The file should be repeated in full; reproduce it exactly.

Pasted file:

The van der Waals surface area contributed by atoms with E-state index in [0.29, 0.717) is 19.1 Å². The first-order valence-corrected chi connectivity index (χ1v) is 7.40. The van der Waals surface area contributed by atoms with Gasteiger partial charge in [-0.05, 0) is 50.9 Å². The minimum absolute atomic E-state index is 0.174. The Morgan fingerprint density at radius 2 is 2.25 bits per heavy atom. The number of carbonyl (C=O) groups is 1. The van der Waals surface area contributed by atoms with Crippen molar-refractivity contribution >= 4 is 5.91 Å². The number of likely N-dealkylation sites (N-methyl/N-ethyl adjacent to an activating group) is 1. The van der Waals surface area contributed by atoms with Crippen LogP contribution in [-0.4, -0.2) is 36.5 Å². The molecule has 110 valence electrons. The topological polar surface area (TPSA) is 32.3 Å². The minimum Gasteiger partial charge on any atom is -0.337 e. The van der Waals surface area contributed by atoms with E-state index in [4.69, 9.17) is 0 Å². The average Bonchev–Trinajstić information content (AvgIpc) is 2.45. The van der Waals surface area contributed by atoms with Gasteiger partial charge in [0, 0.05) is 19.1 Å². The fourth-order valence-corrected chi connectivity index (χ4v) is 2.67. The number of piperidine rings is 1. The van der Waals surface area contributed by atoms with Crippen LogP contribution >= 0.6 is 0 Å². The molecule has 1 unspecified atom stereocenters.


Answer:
The van der Waals surface area contributed by atoms with E-state index in [0.29, 0.717) is 19.1 Å². The first-order valence-corrected chi connectivity index (χ1v) is 7.40. The van der Waals surface area contributed by atoms with Gasteiger partial charge in [-0.05, 0) is 50.9 Å². The minimum absolute atomic E-state index is 0.174. The Morgan fingerprint density at radius 2 is 2.25 bits per heavy atom. The number of carbonyl (C=O) groups is 1. The van der Waals surface area contributed by atoms with Crippen molar-refractivity contribution >= 4 is 5.91 Å². The number of likely N-dealkylation sites (N-methyl/N-ethyl adjacent to an activating group) is 1. The van der Waals surface area contributed by atoms with Crippen LogP contribution in [-0.4, -0.2) is 36.5 Å². The molecule has 110 valence electrons. The topological polar surface area (TPSA) is 32.3 Å². The minimum Gasteiger partial charge on any atom is -0.337 e. The van der Waals surface area contributed by atoms with E-state index in [4.69, 9.17) is 0 Å². The average Bonchev–Trinajstić information content (AvgIpc) is 2.45. The van der Waals surface area contributed by atoms with Gasteiger partial charge in [0, 0.05) is 19.1 Å². The fourth-order valence-corrected chi connectivity index (χ4v) is 2.67. The number of piperidine rings is 1. The van der Waals surface area contributed by atoms with Crippen LogP contribution >= 0.6 is 0 Å². The molecule has 1 unspecified atom stereocenters.